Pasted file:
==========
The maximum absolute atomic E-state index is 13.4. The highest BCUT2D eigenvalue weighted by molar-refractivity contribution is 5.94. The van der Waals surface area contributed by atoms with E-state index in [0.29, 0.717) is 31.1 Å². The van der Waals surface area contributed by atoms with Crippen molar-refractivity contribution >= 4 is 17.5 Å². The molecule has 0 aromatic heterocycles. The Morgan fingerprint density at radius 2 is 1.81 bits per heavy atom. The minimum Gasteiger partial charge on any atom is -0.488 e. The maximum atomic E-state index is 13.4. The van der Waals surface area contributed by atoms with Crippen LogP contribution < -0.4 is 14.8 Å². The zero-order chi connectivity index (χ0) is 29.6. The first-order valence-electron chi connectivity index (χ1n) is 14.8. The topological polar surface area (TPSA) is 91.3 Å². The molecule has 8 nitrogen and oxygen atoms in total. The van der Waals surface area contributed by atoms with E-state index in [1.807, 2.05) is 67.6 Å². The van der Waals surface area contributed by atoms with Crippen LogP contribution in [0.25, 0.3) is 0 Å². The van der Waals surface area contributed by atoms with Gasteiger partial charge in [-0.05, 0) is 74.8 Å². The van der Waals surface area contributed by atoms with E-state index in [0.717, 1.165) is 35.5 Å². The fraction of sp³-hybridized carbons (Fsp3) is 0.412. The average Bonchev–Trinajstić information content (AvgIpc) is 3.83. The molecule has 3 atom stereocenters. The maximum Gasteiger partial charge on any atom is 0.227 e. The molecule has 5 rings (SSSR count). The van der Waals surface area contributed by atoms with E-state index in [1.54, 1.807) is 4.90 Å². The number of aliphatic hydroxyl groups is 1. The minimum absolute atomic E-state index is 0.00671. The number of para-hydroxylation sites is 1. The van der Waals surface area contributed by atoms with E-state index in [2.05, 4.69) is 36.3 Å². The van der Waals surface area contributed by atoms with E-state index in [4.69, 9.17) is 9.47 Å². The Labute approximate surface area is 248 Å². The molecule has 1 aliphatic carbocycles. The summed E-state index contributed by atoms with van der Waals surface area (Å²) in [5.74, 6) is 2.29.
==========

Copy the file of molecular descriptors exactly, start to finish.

The maximum absolute atomic E-state index is 13.4. The highest BCUT2D eigenvalue weighted by molar-refractivity contribution is 5.94. The van der Waals surface area contributed by atoms with E-state index in [0.29, 0.717) is 31.1 Å². The van der Waals surface area contributed by atoms with Crippen molar-refractivity contribution >= 4 is 17.5 Å². The molecule has 0 aromatic heterocycles. The Morgan fingerprint density at radius 2 is 1.81 bits per heavy atom. The minimum Gasteiger partial charge on any atom is -0.488 e. The maximum atomic E-state index is 13.4. The van der Waals surface area contributed by atoms with Crippen LogP contribution < -0.4 is 14.8 Å². The zero-order chi connectivity index (χ0) is 29.6. The first-order valence-electron chi connectivity index (χ1n) is 14.8. The topological polar surface area (TPSA) is 91.3 Å². The molecule has 8 nitrogen and oxygen atoms in total. The van der Waals surface area contributed by atoms with E-state index in [1.807, 2.05) is 67.6 Å². The van der Waals surface area contributed by atoms with Crippen LogP contribution in [0.25, 0.3) is 0 Å². The van der Waals surface area contributed by atoms with Gasteiger partial charge in [-0.05, 0) is 74.8 Å². The van der Waals surface area contributed by atoms with E-state index in [0.717, 1.165) is 35.5 Å². The fraction of sp³-hybridized carbons (Fsp3) is 0.412. The average Bonchev–Trinajstić information content (AvgIpc) is 3.83. The molecule has 3 atom stereocenters. The maximum Gasteiger partial charge on any atom is 0.227 e. The molecule has 5 rings (SSSR count). The van der Waals surface area contributed by atoms with E-state index in [1.54, 1.807) is 4.90 Å². The number of aliphatic hydroxyl groups is 1. The minimum absolute atomic E-state index is 0.00671. The number of para-hydroxylation sites is 1. The van der Waals surface area contributed by atoms with E-state index in [2.05, 4.69) is 36.3 Å². The van der Waals surface area contributed by atoms with E-state index in [4.69, 9.17) is 9.47 Å². The Labute approximate surface area is 248 Å². The molecule has 1 aliphatic carbocycles. The summed E-state index contributed by atoms with van der Waals surface area (Å²) in [5.74, 6) is 2.29.